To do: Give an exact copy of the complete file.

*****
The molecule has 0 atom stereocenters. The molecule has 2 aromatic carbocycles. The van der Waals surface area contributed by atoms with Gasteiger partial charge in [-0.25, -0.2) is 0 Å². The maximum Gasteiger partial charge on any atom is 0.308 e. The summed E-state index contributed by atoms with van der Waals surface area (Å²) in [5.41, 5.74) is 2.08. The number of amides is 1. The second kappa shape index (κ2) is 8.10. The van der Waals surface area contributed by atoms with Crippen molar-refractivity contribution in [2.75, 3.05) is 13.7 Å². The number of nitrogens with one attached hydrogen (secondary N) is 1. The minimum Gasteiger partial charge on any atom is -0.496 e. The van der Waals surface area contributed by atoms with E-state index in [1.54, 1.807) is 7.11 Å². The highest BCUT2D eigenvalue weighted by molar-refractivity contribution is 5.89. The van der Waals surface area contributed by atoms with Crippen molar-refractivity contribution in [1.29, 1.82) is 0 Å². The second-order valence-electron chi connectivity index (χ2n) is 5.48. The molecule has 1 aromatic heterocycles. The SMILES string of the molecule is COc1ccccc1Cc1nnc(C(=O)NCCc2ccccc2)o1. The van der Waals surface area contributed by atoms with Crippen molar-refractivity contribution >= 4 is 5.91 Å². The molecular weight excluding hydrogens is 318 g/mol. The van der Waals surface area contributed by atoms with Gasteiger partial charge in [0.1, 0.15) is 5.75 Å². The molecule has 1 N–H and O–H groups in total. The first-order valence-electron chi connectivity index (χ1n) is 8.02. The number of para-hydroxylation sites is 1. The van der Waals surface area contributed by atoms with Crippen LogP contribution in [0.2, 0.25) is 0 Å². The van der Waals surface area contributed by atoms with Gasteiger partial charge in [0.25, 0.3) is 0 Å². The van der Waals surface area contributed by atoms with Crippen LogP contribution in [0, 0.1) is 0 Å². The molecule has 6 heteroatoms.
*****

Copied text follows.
The molecule has 0 atom stereocenters. The molecule has 2 aromatic carbocycles. The van der Waals surface area contributed by atoms with Gasteiger partial charge in [-0.25, -0.2) is 0 Å². The maximum Gasteiger partial charge on any atom is 0.308 e. The summed E-state index contributed by atoms with van der Waals surface area (Å²) in [5.41, 5.74) is 2.08. The number of amides is 1. The second kappa shape index (κ2) is 8.10. The van der Waals surface area contributed by atoms with Crippen molar-refractivity contribution in [2.75, 3.05) is 13.7 Å². The number of nitrogens with one attached hydrogen (secondary N) is 1. The minimum Gasteiger partial charge on any atom is -0.496 e. The van der Waals surface area contributed by atoms with E-state index in [1.54, 1.807) is 7.11 Å². The highest BCUT2D eigenvalue weighted by molar-refractivity contribution is 5.89. The van der Waals surface area contributed by atoms with Crippen molar-refractivity contribution in [1.29, 1.82) is 0 Å². The second-order valence-electron chi connectivity index (χ2n) is 5.48. The molecule has 1 aromatic heterocycles. The SMILES string of the molecule is COc1ccccc1Cc1nnc(C(=O)NCCc2ccccc2)o1. The van der Waals surface area contributed by atoms with Crippen molar-refractivity contribution >= 4 is 5.91 Å². The molecular weight excluding hydrogens is 318 g/mol. The van der Waals surface area contributed by atoms with Gasteiger partial charge in [0.1, 0.15) is 5.75 Å². The molecule has 1 N–H and O–H groups in total. The first-order valence-electron chi connectivity index (χ1n) is 8.02. The number of para-hydroxylation sites is 1. The van der Waals surface area contributed by atoms with Crippen LogP contribution in [0.2, 0.25) is 0 Å². The van der Waals surface area contributed by atoms with Gasteiger partial charge in [0.25, 0.3) is 0 Å². The van der Waals surface area contributed by atoms with Crippen LogP contribution in [0, 0.1) is 0 Å². The molecule has 6 heteroatoms.